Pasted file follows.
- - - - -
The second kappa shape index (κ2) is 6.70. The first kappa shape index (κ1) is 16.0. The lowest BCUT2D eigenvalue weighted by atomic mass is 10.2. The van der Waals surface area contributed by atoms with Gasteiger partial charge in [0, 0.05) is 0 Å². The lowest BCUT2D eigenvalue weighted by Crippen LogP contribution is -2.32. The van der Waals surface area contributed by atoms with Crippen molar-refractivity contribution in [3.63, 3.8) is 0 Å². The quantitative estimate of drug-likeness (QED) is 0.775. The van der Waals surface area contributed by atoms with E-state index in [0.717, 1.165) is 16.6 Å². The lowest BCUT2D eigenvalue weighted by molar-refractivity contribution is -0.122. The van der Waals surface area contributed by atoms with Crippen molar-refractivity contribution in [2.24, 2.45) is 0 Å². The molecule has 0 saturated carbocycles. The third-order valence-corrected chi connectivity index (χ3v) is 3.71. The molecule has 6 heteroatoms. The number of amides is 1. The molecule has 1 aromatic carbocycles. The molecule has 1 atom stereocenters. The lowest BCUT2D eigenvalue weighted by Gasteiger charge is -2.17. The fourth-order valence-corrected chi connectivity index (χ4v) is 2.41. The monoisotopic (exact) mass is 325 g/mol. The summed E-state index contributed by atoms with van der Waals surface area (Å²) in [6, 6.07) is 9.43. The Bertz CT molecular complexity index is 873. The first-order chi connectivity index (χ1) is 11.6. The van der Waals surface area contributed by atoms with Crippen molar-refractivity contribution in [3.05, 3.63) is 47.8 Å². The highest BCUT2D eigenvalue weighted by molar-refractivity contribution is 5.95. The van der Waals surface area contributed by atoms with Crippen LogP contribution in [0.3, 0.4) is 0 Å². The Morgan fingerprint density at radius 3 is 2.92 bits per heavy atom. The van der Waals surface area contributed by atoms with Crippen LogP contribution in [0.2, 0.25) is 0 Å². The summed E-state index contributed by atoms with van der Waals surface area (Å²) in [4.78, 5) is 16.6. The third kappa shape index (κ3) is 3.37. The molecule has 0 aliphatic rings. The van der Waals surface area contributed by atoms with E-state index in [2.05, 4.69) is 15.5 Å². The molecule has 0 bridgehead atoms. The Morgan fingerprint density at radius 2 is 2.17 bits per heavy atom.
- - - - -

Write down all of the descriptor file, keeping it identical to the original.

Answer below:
The second kappa shape index (κ2) is 6.70. The first kappa shape index (κ1) is 16.0. The lowest BCUT2D eigenvalue weighted by atomic mass is 10.2. The van der Waals surface area contributed by atoms with Gasteiger partial charge in [0, 0.05) is 0 Å². The lowest BCUT2D eigenvalue weighted by Crippen LogP contribution is -2.32. The van der Waals surface area contributed by atoms with Crippen molar-refractivity contribution in [3.63, 3.8) is 0 Å². The quantitative estimate of drug-likeness (QED) is 0.775. The van der Waals surface area contributed by atoms with E-state index in [0.717, 1.165) is 16.6 Å². The lowest BCUT2D eigenvalue weighted by molar-refractivity contribution is -0.122. The van der Waals surface area contributed by atoms with Crippen molar-refractivity contribution in [2.24, 2.45) is 0 Å². The molecule has 0 saturated carbocycles. The third-order valence-corrected chi connectivity index (χ3v) is 3.71. The molecule has 6 heteroatoms. The number of amides is 1. The molecule has 1 aromatic carbocycles. The molecule has 1 atom stereocenters. The lowest BCUT2D eigenvalue weighted by Gasteiger charge is -2.17. The fourth-order valence-corrected chi connectivity index (χ4v) is 2.41. The monoisotopic (exact) mass is 325 g/mol. The summed E-state index contributed by atoms with van der Waals surface area (Å²) in [6, 6.07) is 9.43. The Bertz CT molecular complexity index is 873. The first-order chi connectivity index (χ1) is 11.6. The van der Waals surface area contributed by atoms with Crippen molar-refractivity contribution in [3.05, 3.63) is 47.8 Å². The highest BCUT2D eigenvalue weighted by molar-refractivity contribution is 5.95. The van der Waals surface area contributed by atoms with Crippen LogP contribution in [0.3, 0.4) is 0 Å². The Morgan fingerprint density at radius 3 is 2.92 bits per heavy atom. The van der Waals surface area contributed by atoms with Crippen LogP contribution in [0.2, 0.25) is 0 Å². The summed E-state index contributed by atoms with van der Waals surface area (Å²) in [4.78, 5) is 16.6. The third kappa shape index (κ3) is 3.37. The molecule has 0 aliphatic rings. The van der Waals surface area contributed by atoms with E-state index in [2.05, 4.69) is 15.5 Å². The molecule has 0 bridgehead atoms. The Morgan fingerprint density at radius 2 is 2.17 bits per heavy atom.